AB - CONTEXT: The degree to which clinical prediction rules (CPRs) for children meet published standards is unclear. OBJECTIVE: To systematically review the quality, performance, and validation of published CPRs for children, compare them with adult CPRs, and suggest pediatric-specific changes to CPR methodology. METHODS: Medline was searched from 1950 to 2011. Studies were selected if they included the development of a CPR involving children younger than 18 years. Two investigators assessed study quality, rule performance, and rule validation as methodologic standards. RESULTS: Of 7298 titles and abstracts assessed, 137 eligible studies were identified. They describe the development of 101 CPRs addressing 36 pediatric conditions. Quality standards met in fewer than half of the studies were blind assessment of predictors (47%), reproducibility of predictors (18%), blind assessment of outcomes (42%), adequate follow-up of outcomes (36%), adequate power (43%), adequate reporting of results (49%), and 95% confidence intervals reported (36%). For rule performance, 48% had a sensitivity greater than 0.95, and 43% had a negative likelihood ratio less than 0.1. For rule validation, 76% had no validation, 17% had narrow validation, 8% had broad validation, and none had impact analysis performed. Compared with CPRs for adult health conditions, quality and rule validation seem to be lower. CONCLUSIONS: Many CPRs have been derived for children, but few have been validated. Relative to adult CPRs, several quality indicators demonstrated weaknesses. Existing performance standards may prove elusive for CPRs that involve children. CPRs for children that are more assistive and less directive and include patients' values and preferences in decision-making may be helpful.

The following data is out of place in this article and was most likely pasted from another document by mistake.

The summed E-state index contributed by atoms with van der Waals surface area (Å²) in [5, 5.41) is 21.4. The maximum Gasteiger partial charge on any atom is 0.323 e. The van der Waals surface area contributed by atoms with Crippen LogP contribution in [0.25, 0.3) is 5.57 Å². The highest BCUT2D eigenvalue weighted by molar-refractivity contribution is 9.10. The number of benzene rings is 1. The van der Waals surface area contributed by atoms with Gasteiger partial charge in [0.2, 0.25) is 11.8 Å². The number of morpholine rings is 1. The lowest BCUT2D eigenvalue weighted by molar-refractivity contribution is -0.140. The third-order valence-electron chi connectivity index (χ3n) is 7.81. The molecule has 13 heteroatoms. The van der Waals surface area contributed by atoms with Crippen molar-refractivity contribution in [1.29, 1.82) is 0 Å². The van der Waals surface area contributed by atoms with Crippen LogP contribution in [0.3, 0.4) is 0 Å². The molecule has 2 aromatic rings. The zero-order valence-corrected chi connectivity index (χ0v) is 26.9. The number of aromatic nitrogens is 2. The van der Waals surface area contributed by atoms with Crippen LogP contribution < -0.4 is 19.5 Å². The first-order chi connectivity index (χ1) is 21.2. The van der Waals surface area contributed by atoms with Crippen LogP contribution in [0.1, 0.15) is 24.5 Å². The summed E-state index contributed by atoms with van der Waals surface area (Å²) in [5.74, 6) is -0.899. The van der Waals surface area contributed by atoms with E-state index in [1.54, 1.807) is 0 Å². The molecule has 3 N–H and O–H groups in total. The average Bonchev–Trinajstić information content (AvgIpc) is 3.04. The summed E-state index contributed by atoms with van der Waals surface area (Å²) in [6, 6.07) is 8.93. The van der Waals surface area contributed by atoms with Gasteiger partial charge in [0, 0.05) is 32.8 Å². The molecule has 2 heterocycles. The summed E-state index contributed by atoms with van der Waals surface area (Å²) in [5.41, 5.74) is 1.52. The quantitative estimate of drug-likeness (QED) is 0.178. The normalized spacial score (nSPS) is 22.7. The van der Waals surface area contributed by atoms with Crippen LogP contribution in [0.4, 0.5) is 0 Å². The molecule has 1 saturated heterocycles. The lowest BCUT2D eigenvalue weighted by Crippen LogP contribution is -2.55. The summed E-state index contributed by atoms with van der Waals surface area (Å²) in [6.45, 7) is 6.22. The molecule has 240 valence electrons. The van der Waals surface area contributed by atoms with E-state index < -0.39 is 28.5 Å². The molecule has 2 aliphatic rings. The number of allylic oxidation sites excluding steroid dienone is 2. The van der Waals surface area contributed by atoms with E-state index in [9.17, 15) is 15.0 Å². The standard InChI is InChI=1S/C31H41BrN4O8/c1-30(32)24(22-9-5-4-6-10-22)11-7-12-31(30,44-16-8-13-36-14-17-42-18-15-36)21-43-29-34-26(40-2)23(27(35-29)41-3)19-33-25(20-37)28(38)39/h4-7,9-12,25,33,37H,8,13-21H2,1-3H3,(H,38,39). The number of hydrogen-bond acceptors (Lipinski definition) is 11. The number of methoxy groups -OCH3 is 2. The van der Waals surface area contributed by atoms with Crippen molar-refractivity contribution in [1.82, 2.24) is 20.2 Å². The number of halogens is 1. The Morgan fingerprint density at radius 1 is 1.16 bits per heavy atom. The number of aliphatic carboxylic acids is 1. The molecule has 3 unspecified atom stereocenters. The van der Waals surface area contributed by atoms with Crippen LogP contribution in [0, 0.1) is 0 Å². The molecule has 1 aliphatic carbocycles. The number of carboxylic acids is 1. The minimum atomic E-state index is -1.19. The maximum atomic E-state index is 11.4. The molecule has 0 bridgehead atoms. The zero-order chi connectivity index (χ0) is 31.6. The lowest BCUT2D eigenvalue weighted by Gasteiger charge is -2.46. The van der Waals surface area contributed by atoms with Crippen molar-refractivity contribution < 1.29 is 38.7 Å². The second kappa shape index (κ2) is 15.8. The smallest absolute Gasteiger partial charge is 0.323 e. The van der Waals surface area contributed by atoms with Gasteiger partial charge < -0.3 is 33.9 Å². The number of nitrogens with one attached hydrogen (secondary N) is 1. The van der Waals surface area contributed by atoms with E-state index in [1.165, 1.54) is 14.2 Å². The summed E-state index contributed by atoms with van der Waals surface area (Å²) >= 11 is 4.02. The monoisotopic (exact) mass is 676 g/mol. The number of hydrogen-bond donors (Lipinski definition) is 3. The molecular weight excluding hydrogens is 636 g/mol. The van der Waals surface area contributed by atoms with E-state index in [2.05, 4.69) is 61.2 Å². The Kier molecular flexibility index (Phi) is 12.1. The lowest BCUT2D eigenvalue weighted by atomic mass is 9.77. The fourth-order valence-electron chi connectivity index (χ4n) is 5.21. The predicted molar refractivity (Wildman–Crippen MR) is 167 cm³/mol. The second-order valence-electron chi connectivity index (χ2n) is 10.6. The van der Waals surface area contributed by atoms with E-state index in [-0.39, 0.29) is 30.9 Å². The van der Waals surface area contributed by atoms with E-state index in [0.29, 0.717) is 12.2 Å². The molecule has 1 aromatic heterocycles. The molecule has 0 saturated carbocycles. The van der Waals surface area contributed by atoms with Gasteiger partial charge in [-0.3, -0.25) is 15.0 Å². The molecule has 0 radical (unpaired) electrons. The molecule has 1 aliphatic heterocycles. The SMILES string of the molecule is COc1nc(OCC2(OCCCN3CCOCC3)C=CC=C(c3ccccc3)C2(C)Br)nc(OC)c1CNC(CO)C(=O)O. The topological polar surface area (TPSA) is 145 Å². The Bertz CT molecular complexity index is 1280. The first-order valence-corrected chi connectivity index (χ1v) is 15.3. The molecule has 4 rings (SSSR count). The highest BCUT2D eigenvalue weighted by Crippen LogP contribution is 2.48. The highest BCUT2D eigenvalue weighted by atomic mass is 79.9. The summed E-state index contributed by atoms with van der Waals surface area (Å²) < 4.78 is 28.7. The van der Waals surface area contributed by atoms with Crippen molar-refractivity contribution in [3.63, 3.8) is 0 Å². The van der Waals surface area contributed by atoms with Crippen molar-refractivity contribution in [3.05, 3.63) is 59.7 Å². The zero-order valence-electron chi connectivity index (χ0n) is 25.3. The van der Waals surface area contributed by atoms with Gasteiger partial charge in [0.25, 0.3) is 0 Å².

KW - Adolescent

KW - Child

KW - Clinical prediction rule

KW - Decision trees

KW - Models

KW - Multivariate analysis

KW - Predictive value of tests

KW - Preschool child

KW - Review

UR - http://www.scopus.com/inward/record.url?scp=80052367660&partnerID=8YFLogxK

UR - http://www.scopus.com/inward/citedby.url?scp=80052367660&partnerID=8YFLogxK

U2 - 10.1542/peds.2011-0043

DO - 10.1542/peds.2011-0043

M3 - Article

C2 - 21859912

AN - SCOPUS:80052367660

VL - 128

JO - Pediatrics

JF - Pediatrics

SN - 0031-4005

IS - 3

ER -